Winter is finally gone, temperatures rising, horses back in work and you may be thinking it’s time to start an electrolyte supplement. You’re right, but may not realize how to correctly cover electrolyte needs.
The major electrolytes are sodium, potassium and chloride. They are called electrolytes because they exist in the body in an electrically charged, ionic form. Electrolytes play a key role in water balance, digestion, formation of urine, thirst, muscle movement, nerve conduction and the beating of the heart. In short, they are essential for life.
Large amounts of electrolytes are lost in sweat, but those are not the only losses. There are also electrolytes in urine and manure. The horse requires electrolytes daily all year.
A horse getting 2% of its body weight in grass or hay every day gets as much as 4 times the basic daily requirement for potassium so this is not something you need to supplement until the horse is in work and sweating. Forage is also a source of chloride, although the levels vary quite a bit. Sodium is the most problematic because both hay and all other items in the horse’s diet, like grains, brans, etc., are naturally very low in sodium. The solution to this is plain salt – sodium chloride.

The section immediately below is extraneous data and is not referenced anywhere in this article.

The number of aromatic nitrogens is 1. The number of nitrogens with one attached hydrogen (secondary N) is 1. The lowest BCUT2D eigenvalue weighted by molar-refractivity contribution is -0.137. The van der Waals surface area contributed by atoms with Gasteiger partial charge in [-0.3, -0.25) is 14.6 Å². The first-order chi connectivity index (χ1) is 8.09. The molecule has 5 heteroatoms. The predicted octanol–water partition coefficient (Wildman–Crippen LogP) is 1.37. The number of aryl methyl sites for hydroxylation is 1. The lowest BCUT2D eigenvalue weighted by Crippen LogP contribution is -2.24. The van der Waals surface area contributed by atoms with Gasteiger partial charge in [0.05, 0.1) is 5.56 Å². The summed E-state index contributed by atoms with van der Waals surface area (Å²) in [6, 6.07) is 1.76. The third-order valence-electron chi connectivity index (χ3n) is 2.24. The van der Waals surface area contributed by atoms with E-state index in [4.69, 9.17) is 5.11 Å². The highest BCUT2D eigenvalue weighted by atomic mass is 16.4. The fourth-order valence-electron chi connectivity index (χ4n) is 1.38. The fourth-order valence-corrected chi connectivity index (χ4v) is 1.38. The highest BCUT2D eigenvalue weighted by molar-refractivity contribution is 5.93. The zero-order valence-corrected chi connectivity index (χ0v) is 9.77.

Salt provides the sodium missing from the diet and guards against low levels of chloride in forages. The average size horse needs 1 ounce of plain salt per day which amounts to 2 tablespoons. This should be the base of your electrolyte program all year long. Horses not exercising and not obviously sweating will do fine with another ounce of plain salt over the summer months.
However, if the horse is being worked in hot weather or is sweating enough for it to be visible even when not working, you need to replace those sweat losses. An appropriate product will contain chloride at a level of just a little under twice the sodium. For every hour of exercise or visible sweating, provide at least 11 grams of sodium.
Getting electrolytes right is a little more complicated than scooping out a supplement that claims to be electrolytes but it’s not that difficult either. Cover your horse’s plain salt needs first, then read labels and meet those sweat needs.
Example: You found a supplement that is 22% sodium and 38% chloride, the correct ratio. How much should you feed for an hour’s work?
The goal is 11 grams of sodium. An ounce of product = 28.4 grams so at 22% sodium an ounce supplies 6.248 grams of sodium. You need to feed about 2 oz of this product along with your basic need of 1 ounce of plain salt.
Eleanor Kellon, VMD